David Cameron has come under fire after writing to his local council criticising "significant cuts to frontline services".
The Prime Minister wrote to the leader of Oxfordshire Council Ian Hudspeth expressing "disappointment" at the way savings were being achieved and offering help from Downing Street advisers.
Here's what we know about the controversy.
What did David Cameron say in his letter?
Mr Cameron said he was "disappointed" at suggestions to make "significant cuts to frontline services - from elderly services, to libraries, to museums" and closures of children's centres in the country.
He asks why the council hasn't focused on “making back-office savings”.
And he says there has been only “a slight fall in government grants in cash terms.”
Mr Cameron also offers help from Downing Street advisers - "I would be happy to initiate a further dialogue with individuals in the Number 10 Policy Unit and yourself. Please contact Sheridan Westlake (address) if you wish to take this up," he writes.
How did the leader of Oxfordshire Council react?
In a six-page letter, Mr Hudspeth explains that the council had already cut its back office functions, looked at shared services, reduced staff numbers by thousands and disposed of property.
He pointed out new functions that had transferred to the council, including public health and social care.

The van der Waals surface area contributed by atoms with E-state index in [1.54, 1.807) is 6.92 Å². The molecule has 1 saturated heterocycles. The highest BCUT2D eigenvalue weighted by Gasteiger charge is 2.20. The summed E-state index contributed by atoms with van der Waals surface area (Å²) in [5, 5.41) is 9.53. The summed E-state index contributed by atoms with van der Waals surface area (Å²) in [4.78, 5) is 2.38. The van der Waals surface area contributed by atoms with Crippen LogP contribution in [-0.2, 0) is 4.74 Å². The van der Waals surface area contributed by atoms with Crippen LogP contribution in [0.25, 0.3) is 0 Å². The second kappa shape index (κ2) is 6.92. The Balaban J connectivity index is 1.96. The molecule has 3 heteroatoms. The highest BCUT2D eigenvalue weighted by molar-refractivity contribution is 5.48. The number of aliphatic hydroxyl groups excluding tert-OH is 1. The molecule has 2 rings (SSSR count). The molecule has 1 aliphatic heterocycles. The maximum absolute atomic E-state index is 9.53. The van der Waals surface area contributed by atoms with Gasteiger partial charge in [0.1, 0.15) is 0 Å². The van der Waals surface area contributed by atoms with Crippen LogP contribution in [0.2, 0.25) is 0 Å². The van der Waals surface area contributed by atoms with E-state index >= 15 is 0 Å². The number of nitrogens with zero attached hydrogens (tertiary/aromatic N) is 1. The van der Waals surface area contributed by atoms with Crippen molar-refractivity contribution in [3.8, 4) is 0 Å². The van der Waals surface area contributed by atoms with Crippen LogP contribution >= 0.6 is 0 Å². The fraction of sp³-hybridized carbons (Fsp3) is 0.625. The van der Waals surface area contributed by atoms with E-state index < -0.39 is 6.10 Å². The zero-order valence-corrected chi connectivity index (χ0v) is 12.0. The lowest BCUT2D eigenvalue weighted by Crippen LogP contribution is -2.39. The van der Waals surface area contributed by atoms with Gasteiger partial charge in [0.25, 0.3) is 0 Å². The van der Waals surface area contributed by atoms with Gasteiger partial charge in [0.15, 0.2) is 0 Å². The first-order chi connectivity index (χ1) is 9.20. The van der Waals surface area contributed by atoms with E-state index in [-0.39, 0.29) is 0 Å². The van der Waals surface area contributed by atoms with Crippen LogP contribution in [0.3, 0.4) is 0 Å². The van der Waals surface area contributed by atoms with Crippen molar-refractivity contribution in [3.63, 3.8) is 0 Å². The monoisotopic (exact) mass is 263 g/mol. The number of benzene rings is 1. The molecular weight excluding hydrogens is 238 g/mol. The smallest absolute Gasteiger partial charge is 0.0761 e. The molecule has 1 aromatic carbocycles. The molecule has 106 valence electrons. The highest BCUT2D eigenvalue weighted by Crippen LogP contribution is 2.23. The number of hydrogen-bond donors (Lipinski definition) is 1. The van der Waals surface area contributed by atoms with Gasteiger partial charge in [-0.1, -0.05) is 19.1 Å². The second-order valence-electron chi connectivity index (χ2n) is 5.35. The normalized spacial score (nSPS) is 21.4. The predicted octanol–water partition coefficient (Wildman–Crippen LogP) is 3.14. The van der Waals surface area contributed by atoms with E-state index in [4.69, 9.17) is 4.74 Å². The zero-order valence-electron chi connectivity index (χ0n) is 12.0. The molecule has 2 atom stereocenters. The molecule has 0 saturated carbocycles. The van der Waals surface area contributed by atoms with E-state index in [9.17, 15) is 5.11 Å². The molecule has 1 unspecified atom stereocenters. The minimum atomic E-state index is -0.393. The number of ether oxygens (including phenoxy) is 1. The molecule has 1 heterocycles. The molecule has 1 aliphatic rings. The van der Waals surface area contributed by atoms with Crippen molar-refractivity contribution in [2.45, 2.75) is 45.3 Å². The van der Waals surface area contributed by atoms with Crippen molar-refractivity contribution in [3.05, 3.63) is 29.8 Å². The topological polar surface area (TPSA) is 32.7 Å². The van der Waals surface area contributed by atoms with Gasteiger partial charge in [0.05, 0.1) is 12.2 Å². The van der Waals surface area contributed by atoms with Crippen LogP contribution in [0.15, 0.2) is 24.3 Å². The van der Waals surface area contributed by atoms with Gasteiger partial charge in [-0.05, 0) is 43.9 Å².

As for Cameron's claims about government grant's Hudspeth comments: "Excluding schools, our total government grants have fallen from £194m in 2009/10 to £122m a year in 2015/16, and are projected to keep falling at a similar rate. I cannot accept your description of a drop in funding of £72m or 37% as a 'slight fall'."
How has Mr Hudspeth responded to the letters being published?
Mr Hudspeth said he didn't want to comment on "leaked correspondence" that "wasn't intended for publication".
But he added that the letters were "part of an ongoing discussion with government" about protecting frontline services.
How have Labour responded?
Labour has called for an investigation by the Cabinet Secretary into whether Mr Cameron, who is the MP for Witney, breached the ministerial code by offering to use Number 10 staff to benefit the constituency.
The code says: "Ministers are provided with facilities at government expense to enable them to carry out their official duties."
"These facilities should not generally be used for party or constituency activities," it adds.
What has the prime minister said about the criticism?
A spokeswoman for David Cameron told the Oxford Mail: